How Shah Rukh Khan Defines Modern-Day Masculinity
Is Shah Rukh Khan The Modern-Day Manly Man?

Wit, charisma and talent only scratch the surface

I remember the guys at my school gushing over a pirated DVD of Dwayne ‘The Rock’ Johnson’s The Scorpion King. Who can blame them? Prepubescent boys have always idolised big, bulky muscle-y men who could beat up a dozen men. I would be lying if I said I wasn’t one of them. But somehow, I never quite understood the hype. Instead, I always found myself gravitating more towards Major Ram. It didn’t make any sense. Bollywood movies never had the same action budget as Hollywood blockbusters. SRK definitely didn’t have the same muscle mass as Mr Rock (he had hair but I doubt that was what was stopping me). At the time it baffled me why I liked one over the other and I couldn’t quite put my finger on it.


Today, Shah Rukh Khan is celebrating his 57th birthday, and has given fans what they’ve been waiting for in the form of the first teaser for Pathaan. As I watched the teaser for the high-octane spy thriller that marks the King’s return to the silver screen after three hard years, I found myself overwhelmed with feelings that I experienced when Major Ram pulled off his badly CGI-ed Rickshaw stunt in unparalleled style. But something clicked this time, which reaffirmed what I had felt all those years ago.

But before I sound like a fanboi, let me start by saying that celebrity worship is a facade. There’s always a big PR machinery in works when it comes to a famous personality, and more often than not, the person behind the image gets buried under a marketable brand.     

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But today as I see thousands of tweets gushing over SRK, a feat the best of PR companies only could dream of achieving, I get why he is the last star of our times. Let me explain.


It is my theory that SRK has always been an antithesis of how men see other men but a perfect example of how others would like to see a man. Yes, he’s thrown bad guys 10-ft in the air and yes, he has Dard-e-discoed with six-pack abs. He’s done everything which should be defined as a “manly” man. Yet somehow, SRK was never looked at through the same Macho lens as his contemporaries.

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As a man (or a boy), I was expected to like explosive things, like Tom Cruise doing impossible missions or Akshay Kumar being an International Khiladi. I wasn’t “supposed” to like SRK flinging his arms open, or ugly crying while reading a fake letter to Naina. No, that was the “girly” stuff. Yet I kept watching SRK movies and feeling more and more embarrassed as time went on. What I didn’t know back then was that SRK wasn’t making “girly” movies, he was redefining my definition of being a man.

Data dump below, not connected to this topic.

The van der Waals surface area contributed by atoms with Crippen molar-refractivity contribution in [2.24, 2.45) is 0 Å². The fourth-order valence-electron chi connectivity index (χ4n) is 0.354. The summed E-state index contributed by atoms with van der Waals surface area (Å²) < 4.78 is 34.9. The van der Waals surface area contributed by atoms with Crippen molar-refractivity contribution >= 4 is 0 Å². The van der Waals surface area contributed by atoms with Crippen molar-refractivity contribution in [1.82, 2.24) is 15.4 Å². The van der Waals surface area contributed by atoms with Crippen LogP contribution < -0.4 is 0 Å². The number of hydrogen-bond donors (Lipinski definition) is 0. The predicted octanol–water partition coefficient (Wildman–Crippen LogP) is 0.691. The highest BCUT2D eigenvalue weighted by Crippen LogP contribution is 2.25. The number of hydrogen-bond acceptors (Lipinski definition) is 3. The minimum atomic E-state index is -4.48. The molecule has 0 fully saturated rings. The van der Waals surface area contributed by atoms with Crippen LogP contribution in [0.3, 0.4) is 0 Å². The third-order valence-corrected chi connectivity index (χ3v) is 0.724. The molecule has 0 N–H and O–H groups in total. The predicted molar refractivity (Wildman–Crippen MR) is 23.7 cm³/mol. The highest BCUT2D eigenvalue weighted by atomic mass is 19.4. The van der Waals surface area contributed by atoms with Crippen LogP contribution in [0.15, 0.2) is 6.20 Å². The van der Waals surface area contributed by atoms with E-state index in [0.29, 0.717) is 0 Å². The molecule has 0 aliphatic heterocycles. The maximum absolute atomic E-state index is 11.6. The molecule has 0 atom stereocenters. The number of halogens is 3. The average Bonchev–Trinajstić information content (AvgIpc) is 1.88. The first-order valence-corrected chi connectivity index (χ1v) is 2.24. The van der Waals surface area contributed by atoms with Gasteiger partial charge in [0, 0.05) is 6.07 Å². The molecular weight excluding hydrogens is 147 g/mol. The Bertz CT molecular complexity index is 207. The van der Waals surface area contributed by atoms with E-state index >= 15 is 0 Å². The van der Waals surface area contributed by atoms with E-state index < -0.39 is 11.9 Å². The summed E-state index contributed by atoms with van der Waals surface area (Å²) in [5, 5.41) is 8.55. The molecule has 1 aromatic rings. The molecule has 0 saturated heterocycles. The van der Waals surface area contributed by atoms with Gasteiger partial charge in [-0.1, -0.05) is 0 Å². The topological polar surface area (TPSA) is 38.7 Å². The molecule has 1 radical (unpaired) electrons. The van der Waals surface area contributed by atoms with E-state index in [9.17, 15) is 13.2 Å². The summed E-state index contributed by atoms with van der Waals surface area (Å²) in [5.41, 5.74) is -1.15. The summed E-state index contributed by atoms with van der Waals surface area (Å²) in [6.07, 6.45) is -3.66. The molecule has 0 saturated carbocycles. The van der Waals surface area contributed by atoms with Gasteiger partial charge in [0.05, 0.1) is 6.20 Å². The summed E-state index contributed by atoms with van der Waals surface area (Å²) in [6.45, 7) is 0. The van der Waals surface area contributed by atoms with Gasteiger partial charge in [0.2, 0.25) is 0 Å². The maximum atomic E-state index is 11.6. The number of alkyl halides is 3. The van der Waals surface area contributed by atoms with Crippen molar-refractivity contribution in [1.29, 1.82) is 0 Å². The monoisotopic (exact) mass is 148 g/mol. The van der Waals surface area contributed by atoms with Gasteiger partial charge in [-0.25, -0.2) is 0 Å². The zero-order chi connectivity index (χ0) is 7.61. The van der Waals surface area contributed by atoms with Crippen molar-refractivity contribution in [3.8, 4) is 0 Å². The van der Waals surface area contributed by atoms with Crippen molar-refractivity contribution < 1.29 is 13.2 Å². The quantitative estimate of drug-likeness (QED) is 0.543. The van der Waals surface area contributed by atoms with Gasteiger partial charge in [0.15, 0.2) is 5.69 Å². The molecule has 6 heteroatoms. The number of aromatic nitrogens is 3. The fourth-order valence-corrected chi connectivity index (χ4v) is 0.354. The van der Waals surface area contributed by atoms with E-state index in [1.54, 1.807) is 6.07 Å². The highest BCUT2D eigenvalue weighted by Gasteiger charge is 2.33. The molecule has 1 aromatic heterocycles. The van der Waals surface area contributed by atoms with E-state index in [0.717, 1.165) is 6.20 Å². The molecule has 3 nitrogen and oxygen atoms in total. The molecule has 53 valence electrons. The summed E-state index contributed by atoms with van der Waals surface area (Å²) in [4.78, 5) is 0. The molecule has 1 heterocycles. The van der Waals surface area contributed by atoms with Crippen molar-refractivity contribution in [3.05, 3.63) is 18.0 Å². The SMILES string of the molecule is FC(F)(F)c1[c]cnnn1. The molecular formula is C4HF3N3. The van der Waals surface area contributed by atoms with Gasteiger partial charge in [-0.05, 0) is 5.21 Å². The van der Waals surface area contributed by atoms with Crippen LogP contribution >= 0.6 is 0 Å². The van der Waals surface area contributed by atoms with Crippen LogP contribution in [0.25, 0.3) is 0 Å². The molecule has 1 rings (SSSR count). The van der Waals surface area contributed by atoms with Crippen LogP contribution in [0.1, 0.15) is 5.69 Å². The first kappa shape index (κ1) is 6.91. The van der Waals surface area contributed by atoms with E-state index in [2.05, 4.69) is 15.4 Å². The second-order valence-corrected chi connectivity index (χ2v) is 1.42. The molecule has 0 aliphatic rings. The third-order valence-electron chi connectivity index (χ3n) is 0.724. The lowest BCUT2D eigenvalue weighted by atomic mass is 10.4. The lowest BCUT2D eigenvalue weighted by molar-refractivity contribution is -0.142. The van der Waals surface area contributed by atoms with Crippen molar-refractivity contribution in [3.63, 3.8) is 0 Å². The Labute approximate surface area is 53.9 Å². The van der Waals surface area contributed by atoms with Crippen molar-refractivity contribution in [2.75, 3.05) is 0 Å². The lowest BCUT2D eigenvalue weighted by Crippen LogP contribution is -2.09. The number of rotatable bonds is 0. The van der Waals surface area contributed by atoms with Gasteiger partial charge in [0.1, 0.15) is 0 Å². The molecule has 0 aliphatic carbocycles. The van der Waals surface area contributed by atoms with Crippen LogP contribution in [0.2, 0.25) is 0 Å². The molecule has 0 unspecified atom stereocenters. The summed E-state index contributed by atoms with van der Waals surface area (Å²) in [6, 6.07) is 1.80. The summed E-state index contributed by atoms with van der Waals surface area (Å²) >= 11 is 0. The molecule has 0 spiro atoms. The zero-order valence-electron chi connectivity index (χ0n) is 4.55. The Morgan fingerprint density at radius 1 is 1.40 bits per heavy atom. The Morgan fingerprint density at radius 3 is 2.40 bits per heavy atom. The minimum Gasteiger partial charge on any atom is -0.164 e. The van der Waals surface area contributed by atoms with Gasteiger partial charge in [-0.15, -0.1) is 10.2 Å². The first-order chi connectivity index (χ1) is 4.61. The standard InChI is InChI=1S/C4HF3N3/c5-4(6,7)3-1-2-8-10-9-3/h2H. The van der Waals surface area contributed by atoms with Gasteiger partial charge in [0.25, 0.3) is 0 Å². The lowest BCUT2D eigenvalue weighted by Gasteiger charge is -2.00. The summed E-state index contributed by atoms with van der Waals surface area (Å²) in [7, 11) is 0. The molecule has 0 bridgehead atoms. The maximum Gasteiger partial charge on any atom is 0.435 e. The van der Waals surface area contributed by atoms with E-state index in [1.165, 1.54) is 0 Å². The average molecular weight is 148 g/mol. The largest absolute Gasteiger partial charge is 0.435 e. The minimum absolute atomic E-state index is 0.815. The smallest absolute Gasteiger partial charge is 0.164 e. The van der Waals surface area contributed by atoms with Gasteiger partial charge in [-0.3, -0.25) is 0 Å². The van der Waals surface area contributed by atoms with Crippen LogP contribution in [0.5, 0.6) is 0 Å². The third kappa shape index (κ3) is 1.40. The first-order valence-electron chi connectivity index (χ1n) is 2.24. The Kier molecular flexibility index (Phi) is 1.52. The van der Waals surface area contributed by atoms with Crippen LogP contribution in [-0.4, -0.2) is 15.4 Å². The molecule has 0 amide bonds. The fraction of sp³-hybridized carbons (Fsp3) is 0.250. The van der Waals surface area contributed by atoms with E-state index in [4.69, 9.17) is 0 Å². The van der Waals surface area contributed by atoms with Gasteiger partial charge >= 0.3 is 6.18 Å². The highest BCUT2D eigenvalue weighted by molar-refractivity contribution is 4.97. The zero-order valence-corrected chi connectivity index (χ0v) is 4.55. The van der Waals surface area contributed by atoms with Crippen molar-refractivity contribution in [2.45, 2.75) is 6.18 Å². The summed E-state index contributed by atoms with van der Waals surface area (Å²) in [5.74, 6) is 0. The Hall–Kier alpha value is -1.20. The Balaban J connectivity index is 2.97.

Now that I look back at his career, I remember him not for his action stunts, but as a loving father in Kuch Kuch Hota Hair. I remember him as the subdued coach who let his all-women team beat up a pervert as he bit into a burger. I remember him as a NASA engineer yearning for his home. I remember him as Dr Jehangir Khan giving life lessons which I’ve still carried to this day.

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But his resume isn’t the only thing which makes people flock to the cult of SRK. No matter how great an actor is, sometimes the line between their reel and real persona gets blurred. In today’s world of heroes flicking an actual tiger on the baddies, there was SRK and his roles which touched a part of every man’s life, which many are scared to admit – vulnerability. Despite having the world at his feet, Khan has always been open about his shortcomings.


Take this quote from an interview with Mid-Day for instance, “Let me tell you something: I am the most under-confident, nervous, insecure man who keeps asking himself if he’s got it right. I know it is difficult to believe because I don’t come across like that.” Or this quote from an episode of KWK, “I’m scared of attachments because I believe every attachment that I’ve will finally break my heart or leave me.”

The same tenderness is reflected in how he treats people around him. There are numerous stories which date back to the 90s describing how polite Khan is not only towards his peers but others as well, which is evidently more true when it comes to his heroines. Back in 2013, SRK pledged that the names of the leading actresses would appear before him. Similarly, In an interview with Simi Garewal, the actor said, “I think I have a lot of women in me.”


Kajol remarked on what it is like working with SRK, saying, “what’s immensely amazing about him is the fact that no point in time has he ever in any way, in any of his films, ever done, said or even looked in with disrespect towards a woman. And a woman always knows that. She always knows when there’s a lech in front of you and when there isn’t.”    

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Now that I edge closer towards my 30s, I finally have an answer. I have often struggled with my masculinity. I am not very athletic or handy. The opposite of a conventional “manly” man, if you will. But somehow SRK made me feel that it is okay not to be one. I have learned far greater lessons from a person I’ve never met than from the people I’ve known for decades, and everyone has been better for it. And isn’t that what an ideal man should be? Someone who makes others feel safe, despite being vulnerable himself? At least I think so.    


Image credits: YRF, Instagram  

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